KPI -- June 2023: State of the Economy | THE SHOP

By Industry

Total nonfarm payroll employment increased by 339,000 in May, following an upwardly revised April and more moderate job-growth predictions from leading economists. According to current data, job gains occurred in professional and business services, government, health care, construction, transportation and warehousing, as well as social assistance.

“For now, the labor market remains on strong footing with job growth continuing. However, some softening is visible across several labor indicators. Job openings and quits have declined, layoffs have ticked up and compensation growth is softening,” explains Frank Steemers, senior economist at The Conference Board. “Still, the labor market remains resilient and tighter than before the pandemic, complicating the Federal Reserve’s efforts to slow inflation.”

Important Takeaways, Courtesy of the U.S. Bureau of Labor Statistics:

  • Employment in construction is up 25,000 jobs, including 11,000 jobs in heavy and civil engineering construction. Over the prior 12 months, construction added an average of 17,000 jobs per month.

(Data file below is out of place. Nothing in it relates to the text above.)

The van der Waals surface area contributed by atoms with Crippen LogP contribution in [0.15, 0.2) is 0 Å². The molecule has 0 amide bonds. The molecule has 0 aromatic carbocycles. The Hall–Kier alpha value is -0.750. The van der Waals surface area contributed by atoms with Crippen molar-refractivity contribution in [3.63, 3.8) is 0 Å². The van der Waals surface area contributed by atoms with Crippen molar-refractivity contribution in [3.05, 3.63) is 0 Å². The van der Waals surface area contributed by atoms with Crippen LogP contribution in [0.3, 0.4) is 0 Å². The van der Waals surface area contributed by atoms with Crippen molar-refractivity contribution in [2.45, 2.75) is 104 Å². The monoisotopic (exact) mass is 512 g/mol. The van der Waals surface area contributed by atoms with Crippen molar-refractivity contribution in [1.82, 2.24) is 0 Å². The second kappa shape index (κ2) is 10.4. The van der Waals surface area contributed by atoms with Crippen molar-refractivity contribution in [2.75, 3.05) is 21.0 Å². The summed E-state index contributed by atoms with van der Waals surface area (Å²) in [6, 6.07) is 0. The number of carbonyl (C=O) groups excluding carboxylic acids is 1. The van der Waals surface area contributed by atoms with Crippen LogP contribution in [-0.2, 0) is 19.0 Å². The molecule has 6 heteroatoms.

• Employment in transportation and warehousing increased by 24,000. Transit and ground passenger transportation added 12,000 jobs, offsetting a decrease in the prior month. Employment also increased in couriers and messengers (+8,000) and air transportation (+3,000).
  • Employment in professional and business services added 64,000 jobs. Growth continued in professional, scientific and technical services – up 43,000 jobs in May.

Review all employment statistics here.

“Overall, we remain in a very tight labor market, especially compared to pre-pandemic conditions. Job growth continues economy-wide, with in-person service sectors leading the way. Industries that have yet to fully recover from the pandemic – including leisure and hospitality, along with the government sector – are poised to continue adding jobs, while an aging US population will fuel sustained employment growth in the healthcare and social assistance industry,” Eren says. “For now, the labor market is cooling only in select industries – most notably the information sector, which includes most tech companies. However, weakness is starting to become visible across other labor indicators, including a decline in voluntary quits and a surge in layoff announcements over the first five months of 2023.”

The Conference Board says the unique combination of labor shortages and recession risk pose “difficult dilemmas” for employers. According to the Q2 2023 results of The Conference Board Measure of CEO Confidence™, 33% of CEOs expect to expand their workforce over the next 12 months, while 20% expect a net reduction in their workforce and 46% expect little change. The Conference Board has published a new Job Loss Risk Index to help business leaders better understand the risk of layoffs in their industry, in addition to the unique dynamics that the projected recession exposes them to in the process.

KPI — June 2023: Consumer Trends

Key Performance Indicators Report — June 2023